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It happened again.

Recently my onboard NIC was shorted by a power surge.

I duly installed one of my numerous PCI LAN cards.

For a time, it worked in Ubuntu but not in Win7.

I decided to reinstall all my OSs.

Networking failed across the whole PC.

In Linux, it would only connect if I manually assigned IPs, and even then it wouldn't ping or load any pages.

In Win7, it would declare it had no driver for a generic network card, and when I tried another one it would connect, even ping to domain names, but it would never load pages past the the title, and even then only once.

I also tried accessing the router settings page: same result.

I tried a total of 3 LAN cards, all of which failed drastically. I even tried them in different PCI sockets to no avail.

As before, I know it's not to do with network infrastructure because I can access just fine from a machine that branches from the same point.

I also know it's not an OS problem, as both Win7 and Linux are newly installed and experience the same problem.

Now I know what you're thinking, but I absolutely don't want to re-board it. It's an ASUS P5N-D and it's only a year old, it shouldn't fail that badly.

Thanks,

Hamish

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up vote 3 down vote accepted

It shouldn't fail that badly, but with power surges there is the potential that it could.

First of all, try these network cards in another machine. If these network cards you are trying work in another machine but not this one, then you most certainly have some kind of motherboard PCI fault. If they don't work in another machine then something in that machine is killing them and could be a faulty power converter or something.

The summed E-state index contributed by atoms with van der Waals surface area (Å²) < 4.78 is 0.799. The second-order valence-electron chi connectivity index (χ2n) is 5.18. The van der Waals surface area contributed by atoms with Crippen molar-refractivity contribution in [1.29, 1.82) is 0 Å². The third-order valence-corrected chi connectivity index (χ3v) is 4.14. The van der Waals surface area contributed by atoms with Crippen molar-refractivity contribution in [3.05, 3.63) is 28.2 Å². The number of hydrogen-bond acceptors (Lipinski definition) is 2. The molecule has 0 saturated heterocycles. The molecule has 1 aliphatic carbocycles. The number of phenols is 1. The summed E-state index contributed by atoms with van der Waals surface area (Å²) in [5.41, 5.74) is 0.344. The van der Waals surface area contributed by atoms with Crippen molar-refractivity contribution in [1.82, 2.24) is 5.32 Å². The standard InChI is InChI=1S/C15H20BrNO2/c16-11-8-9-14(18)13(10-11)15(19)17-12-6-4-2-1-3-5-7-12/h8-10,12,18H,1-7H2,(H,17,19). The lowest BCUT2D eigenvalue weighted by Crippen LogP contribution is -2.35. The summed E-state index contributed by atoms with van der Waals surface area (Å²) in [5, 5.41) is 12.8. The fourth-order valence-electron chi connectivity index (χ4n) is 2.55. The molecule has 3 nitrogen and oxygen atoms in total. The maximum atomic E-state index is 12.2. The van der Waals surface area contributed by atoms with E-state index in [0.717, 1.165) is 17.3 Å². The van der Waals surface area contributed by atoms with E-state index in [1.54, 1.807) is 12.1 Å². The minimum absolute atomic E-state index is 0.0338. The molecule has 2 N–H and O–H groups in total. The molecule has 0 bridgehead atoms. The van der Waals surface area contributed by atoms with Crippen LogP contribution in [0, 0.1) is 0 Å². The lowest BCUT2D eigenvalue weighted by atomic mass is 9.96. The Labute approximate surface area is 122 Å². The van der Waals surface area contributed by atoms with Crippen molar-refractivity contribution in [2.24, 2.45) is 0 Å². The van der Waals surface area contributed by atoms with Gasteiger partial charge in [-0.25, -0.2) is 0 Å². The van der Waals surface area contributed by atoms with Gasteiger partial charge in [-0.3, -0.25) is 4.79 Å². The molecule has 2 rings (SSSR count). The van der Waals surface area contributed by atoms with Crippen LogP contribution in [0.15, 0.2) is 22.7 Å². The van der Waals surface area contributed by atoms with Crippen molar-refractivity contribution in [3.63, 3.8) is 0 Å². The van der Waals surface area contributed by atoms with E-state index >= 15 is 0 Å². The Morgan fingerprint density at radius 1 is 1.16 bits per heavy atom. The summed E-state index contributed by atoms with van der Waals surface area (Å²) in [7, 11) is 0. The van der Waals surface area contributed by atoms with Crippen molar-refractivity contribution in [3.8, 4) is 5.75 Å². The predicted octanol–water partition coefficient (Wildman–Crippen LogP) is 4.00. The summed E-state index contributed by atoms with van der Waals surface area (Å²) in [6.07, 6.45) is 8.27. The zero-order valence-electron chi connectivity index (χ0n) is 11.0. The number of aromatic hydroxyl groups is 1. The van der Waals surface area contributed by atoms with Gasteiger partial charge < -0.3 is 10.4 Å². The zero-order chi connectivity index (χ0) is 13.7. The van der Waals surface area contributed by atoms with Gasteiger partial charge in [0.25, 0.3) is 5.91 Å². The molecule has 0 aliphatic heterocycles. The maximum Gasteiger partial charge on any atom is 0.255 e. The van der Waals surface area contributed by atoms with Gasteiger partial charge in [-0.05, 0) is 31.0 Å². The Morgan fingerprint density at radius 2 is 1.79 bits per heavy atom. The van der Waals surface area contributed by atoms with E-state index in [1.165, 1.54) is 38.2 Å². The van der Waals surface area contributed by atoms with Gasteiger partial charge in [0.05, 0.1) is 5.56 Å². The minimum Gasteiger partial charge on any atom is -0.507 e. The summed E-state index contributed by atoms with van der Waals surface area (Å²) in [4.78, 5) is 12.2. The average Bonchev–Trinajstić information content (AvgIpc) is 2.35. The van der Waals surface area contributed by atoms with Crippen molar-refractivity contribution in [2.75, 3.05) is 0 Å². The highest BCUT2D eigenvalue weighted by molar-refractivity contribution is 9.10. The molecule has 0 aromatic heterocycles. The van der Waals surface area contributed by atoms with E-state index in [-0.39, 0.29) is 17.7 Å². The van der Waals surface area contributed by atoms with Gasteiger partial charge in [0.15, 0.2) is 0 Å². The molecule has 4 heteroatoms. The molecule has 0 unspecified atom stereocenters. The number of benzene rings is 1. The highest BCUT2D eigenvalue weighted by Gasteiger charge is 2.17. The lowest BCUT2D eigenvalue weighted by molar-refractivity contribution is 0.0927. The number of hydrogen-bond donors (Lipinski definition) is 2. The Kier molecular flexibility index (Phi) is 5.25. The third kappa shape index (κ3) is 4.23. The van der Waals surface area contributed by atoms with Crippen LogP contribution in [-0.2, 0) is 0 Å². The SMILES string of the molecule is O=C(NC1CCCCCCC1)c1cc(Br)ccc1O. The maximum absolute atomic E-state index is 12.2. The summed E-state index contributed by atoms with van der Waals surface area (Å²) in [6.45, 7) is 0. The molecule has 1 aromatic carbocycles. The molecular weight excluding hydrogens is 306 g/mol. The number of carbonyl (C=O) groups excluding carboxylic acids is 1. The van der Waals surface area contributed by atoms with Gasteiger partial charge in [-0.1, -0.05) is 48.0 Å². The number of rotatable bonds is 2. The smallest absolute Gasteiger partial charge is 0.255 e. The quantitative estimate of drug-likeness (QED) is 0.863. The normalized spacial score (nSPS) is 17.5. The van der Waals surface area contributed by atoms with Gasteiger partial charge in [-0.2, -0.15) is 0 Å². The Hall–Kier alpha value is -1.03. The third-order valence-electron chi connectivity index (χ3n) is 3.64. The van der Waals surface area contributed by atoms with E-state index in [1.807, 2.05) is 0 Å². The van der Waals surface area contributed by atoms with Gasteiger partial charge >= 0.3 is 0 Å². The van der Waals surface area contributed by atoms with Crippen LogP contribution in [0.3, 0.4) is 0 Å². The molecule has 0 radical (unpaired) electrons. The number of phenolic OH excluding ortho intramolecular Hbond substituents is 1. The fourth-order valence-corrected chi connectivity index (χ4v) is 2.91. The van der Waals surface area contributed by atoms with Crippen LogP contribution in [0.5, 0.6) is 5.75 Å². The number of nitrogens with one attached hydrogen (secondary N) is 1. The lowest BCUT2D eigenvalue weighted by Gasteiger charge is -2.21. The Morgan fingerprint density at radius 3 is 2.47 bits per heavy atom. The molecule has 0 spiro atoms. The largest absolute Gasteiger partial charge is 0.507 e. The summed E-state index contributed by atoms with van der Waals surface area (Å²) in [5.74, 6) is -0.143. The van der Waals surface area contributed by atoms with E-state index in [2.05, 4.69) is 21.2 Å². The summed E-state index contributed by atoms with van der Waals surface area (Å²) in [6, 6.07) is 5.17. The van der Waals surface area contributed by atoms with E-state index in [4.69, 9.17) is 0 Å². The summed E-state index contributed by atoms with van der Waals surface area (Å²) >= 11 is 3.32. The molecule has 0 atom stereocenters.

It may even only be an intermittent fault whereby the first few packets of PCI data are transferred to the CPU and then after that the controller falls over. Heck it could even be a DMA controller problem. All these could have been cause by stray voltage that happened during the power surge. computers are highly sensitive devices and can die in literally thousands of amusing and frustrating ways.

The next thing to try would be a USB to Ethernet adaptor. If that works then the majority of the machine is good and you definitely have some kind of PCI problem. You might get away with this machine doing light duties but keep in mind that you may never be able to use PCI expansion cards in it.

If, after trying what I suggest above to no avail, you absolutely refuse to re-board the computer then I suggest you put it in a corner and ignore it.

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Thanks for the advice. I do have a spare motherboard that I think works, It's just a real pain to do as I have to re-install everything as well. I'll try the USB adapter, then re-board it as a last resort. –  Hamish Milne Jun 16 '11 at 11:05
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